I am not conservative by any stretch of the imagination. Every fall break I have gone to campaign for liberal causes, and as an underclassman I was on the board of the Columbia University Democrats. But the more time I spend in class the more sympathy I have for conservatives, not necessarily for their beliefs, but for the position they have in public discourse at Columbia. My perspective may be skewed since I am a Middle Eastern studies major, but in my classes it is taken for granted that the set of liberal positions is a list of objective truths. I don't think it is funny when professors crack jokes about the IQs of Republicans. It makes it more difficult to have genuine political discussions at best, and it perpetuates the stereotype of the Ivy League as a circle-jerk of liberalism at worst.
In Leo Schwartz's last column, he talks about how once we leave Columbia we will leave the domain of constant self-congratulation and enter a world that is skeptical of our institution. It is not that professors collect empirical evidence to support liberal claims that makes the world sneer at places like Columbia. It is the self-righteous attitude, the certainty of conviction that comes from an institution whose purpose is to foster doubt and balanced discourse and critical thinking. I find myself writing papers in which I haven't even had time to consider whether I agree with my thesis, because all of the reading is on one side of the political spectrum. In fact, in many cases, I am not really sure what the spectrum of opinion on a topic is, because I have only been exposed to a single part of it. I understand that universities are places where professors can espouse their beliefs. I recognize that tenure is meant to protect professors' ability to maintain opinion. But it should not be the case that students feel uncomfortable voicing dissent because of the tone a professor has set.
In one of my classes, the token conservative occasionally responds to the professor's matter-of-fact claims by rehashing basic tenets of conservative ideology. Everyone in the class rolls his or her eyes, but I have come to appreciate it because it is nice to at least be aware that there are differing opinions. Opinions really aren't of much value without at least the pretense of deviation from them. In my classes almost nobody makes conservative comments, which leads me to wonder whether Columbia actually has no conservatives or whether they don't feel comfortable enough discussing their opinions in public. I don't know which is more disturbing. I think we should respect whatever diversity of opinion we have on campus instead of making jokes about how President Bush couldn't pronounce “nuclear” properly.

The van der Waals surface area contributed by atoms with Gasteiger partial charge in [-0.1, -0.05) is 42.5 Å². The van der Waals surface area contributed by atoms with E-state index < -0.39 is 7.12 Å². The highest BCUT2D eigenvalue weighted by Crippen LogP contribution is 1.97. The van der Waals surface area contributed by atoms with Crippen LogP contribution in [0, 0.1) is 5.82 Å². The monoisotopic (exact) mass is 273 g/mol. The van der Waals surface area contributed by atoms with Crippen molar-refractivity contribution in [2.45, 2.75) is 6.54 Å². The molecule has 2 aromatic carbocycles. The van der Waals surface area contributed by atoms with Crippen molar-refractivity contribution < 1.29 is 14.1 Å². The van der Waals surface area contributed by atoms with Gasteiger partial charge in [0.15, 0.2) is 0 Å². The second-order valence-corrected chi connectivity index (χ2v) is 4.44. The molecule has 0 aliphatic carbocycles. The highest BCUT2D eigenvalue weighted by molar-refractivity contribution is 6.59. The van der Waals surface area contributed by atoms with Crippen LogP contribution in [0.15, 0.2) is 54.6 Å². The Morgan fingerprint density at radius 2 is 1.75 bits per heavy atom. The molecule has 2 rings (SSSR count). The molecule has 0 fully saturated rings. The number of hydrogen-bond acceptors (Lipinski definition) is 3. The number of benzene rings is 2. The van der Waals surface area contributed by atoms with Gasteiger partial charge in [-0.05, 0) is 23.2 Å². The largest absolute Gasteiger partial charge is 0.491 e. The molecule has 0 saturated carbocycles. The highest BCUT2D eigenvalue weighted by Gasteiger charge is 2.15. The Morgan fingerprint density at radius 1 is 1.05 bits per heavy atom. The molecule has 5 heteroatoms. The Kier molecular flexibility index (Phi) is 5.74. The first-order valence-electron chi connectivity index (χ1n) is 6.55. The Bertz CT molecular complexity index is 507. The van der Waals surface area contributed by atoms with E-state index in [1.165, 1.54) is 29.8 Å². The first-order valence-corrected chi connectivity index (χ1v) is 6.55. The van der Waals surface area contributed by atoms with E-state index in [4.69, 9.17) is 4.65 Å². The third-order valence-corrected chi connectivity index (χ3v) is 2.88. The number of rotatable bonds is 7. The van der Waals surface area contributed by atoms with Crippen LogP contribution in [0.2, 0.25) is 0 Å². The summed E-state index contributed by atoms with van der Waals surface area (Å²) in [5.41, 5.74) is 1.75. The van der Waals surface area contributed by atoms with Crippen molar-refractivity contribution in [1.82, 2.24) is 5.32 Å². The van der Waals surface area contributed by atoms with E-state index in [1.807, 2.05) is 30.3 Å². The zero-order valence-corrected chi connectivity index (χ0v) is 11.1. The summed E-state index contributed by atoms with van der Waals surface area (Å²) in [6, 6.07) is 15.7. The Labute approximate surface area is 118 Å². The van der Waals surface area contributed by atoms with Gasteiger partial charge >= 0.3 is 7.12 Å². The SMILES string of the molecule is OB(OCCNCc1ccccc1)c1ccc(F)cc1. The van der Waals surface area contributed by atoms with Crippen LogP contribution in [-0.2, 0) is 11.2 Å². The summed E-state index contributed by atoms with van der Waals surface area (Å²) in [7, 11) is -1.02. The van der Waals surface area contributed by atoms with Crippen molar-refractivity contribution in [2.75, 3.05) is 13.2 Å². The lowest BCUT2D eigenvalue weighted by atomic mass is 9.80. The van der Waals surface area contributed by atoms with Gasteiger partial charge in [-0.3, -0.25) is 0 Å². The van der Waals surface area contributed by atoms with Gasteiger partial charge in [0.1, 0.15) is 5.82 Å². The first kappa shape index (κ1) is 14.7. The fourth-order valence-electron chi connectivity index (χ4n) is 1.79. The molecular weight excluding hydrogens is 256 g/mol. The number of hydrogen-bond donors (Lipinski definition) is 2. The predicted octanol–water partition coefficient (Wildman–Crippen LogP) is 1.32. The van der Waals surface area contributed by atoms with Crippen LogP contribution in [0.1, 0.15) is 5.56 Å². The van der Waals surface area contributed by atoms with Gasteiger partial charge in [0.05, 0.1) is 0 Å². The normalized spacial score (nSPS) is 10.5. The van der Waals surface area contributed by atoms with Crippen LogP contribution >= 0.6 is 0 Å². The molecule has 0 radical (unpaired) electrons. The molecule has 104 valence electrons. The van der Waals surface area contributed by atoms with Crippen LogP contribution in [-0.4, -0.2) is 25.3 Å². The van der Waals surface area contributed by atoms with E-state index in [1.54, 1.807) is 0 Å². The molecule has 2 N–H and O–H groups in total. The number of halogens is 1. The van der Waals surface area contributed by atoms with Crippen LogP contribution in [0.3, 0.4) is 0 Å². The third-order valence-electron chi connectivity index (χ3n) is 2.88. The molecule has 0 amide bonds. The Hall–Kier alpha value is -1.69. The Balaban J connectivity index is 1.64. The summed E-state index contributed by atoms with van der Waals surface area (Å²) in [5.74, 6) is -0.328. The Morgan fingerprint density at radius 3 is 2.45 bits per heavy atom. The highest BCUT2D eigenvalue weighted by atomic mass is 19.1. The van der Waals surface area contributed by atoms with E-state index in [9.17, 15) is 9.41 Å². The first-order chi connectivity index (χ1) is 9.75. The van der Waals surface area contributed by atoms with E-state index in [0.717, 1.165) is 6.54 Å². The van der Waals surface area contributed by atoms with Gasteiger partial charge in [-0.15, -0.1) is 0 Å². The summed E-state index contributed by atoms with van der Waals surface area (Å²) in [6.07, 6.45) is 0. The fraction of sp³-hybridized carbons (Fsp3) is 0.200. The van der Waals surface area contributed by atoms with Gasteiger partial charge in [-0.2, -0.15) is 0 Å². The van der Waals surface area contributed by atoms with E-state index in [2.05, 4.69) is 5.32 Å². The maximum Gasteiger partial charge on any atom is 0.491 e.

I don't mind listening to lectures about the military industrial complex or the destruction that capitalism has caused. I do mind realizing in the first lecture that my professor has an agenda so apparent that it stifles the ability of the student to make judgments or suppresses his or her comfort when it comes to bringing up issues.
That being said, I have had some professors whose lectures manage to communicate opinion without condescension. I have had classes with respectful discussions where everyone felt comfortable sharing opinions, so long as they were supported by evidence—it is possible. I am not saying professors cannot have opinions. I am not saying that an objective truth within a field is unimaginable, but I do think it is the responsibility of academics to foster a tone that is conducive to learning and—just as important—to debate.
Jake Goldwasser is a Columbia College senior majoring in Middle Eastern, South Asian, and African studies. Thinking Twice runs alternate Thursdays.
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